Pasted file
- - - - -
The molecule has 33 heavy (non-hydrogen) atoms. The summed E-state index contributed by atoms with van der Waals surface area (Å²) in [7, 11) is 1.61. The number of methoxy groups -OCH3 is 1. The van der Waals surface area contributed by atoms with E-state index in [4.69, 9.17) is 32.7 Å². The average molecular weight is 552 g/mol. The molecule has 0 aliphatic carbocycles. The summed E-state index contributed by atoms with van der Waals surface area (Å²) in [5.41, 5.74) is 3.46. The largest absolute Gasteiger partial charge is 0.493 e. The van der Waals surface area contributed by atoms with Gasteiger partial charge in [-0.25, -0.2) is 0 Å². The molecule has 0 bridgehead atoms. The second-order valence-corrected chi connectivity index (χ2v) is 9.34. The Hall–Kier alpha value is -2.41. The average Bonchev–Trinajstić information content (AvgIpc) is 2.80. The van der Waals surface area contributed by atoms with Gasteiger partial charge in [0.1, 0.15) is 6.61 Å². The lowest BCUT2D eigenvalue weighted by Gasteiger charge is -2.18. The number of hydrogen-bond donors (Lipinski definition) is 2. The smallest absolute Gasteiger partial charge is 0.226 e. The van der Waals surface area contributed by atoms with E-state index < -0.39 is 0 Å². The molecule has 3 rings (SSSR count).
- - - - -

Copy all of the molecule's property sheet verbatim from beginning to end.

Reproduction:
The molecule has 33 heavy (non-hydrogen) atoms. The summed E-state index contributed by atoms with van der Waals surface area (Å²) in [7, 11) is 1.61. The number of methoxy groups -OCH3 is 1. The van der Waals surface area contributed by atoms with E-state index in [4.69, 9.17) is 32.7 Å². The average molecular weight is 552 g/mol. The molecule has 0 aliphatic carbocycles. The summed E-state index contributed by atoms with van der Waals surface area (Å²) in [5.41, 5.74) is 3.46. The largest absolute Gasteiger partial charge is 0.493 e. The van der Waals surface area contributed by atoms with Gasteiger partial charge in [-0.25, -0.2) is 0 Å². The molecule has 0 bridgehead atoms. The second-order valence-corrected chi connectivity index (χ2v) is 9.34. The Hall–Kier alpha value is -2.41. The average Bonchev–Trinajstić information content (AvgIpc) is 2.80. The van der Waals surface area contributed by atoms with Gasteiger partial charge in [0.1, 0.15) is 6.61 Å². The lowest BCUT2D eigenvalue weighted by Gasteiger charge is -2.18. The number of hydrogen-bond donors (Lipinski definition) is 2. The smallest absolute Gasteiger partial charge is 0.226 e. The van der Waals surface area contributed by atoms with E-state index < -0.39 is 0 Å². The molecule has 3 rings (SSSR count).